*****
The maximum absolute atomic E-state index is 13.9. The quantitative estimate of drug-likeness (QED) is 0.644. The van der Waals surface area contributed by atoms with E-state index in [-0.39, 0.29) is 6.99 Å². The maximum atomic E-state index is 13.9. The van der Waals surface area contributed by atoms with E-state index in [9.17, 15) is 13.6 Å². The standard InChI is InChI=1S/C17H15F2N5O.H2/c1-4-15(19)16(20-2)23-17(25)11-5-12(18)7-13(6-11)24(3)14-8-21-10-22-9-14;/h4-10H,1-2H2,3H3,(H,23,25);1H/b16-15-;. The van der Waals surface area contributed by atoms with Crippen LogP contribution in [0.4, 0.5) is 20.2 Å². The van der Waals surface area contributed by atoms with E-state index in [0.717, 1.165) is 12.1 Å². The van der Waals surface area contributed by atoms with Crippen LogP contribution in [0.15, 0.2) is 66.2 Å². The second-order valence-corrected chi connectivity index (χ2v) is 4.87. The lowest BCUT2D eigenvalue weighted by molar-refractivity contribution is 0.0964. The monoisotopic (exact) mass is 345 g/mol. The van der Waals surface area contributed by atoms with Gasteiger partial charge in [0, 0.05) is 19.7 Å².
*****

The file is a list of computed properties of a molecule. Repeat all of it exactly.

The maximum absolute atomic E-state index is 13.9. The quantitative estimate of drug-likeness (QED) is 0.644. The van der Waals surface area contributed by atoms with E-state index in [-0.39, 0.29) is 6.99 Å². The maximum atomic E-state index is 13.9. The van der Waals surface area contributed by atoms with E-state index in [9.17, 15) is 13.6 Å². The standard InChI is InChI=1S/C17H15F2N5O.H2/c1-4-15(19)16(20-2)23-17(25)11-5-12(18)7-13(6-11)24(3)14-8-21-10-22-9-14;/h4-10H,1-2H2,3H3,(H,23,25);1H/b16-15-;. The van der Waals surface area contributed by atoms with Crippen LogP contribution in [0.4, 0.5) is 20.2 Å². The van der Waals surface area contributed by atoms with E-state index in [0.717, 1.165) is 12.1 Å². The van der Waals surface area contributed by atoms with Crippen LogP contribution in [0.15, 0.2) is 66.2 Å². The second-order valence-corrected chi connectivity index (χ2v) is 4.87. The lowest BCUT2D eigenvalue weighted by molar-refractivity contribution is 0.0964. The monoisotopic (exact) mass is 345 g/mol. The van der Waals surface area contributed by atoms with Gasteiger partial charge in [0, 0.05) is 19.7 Å².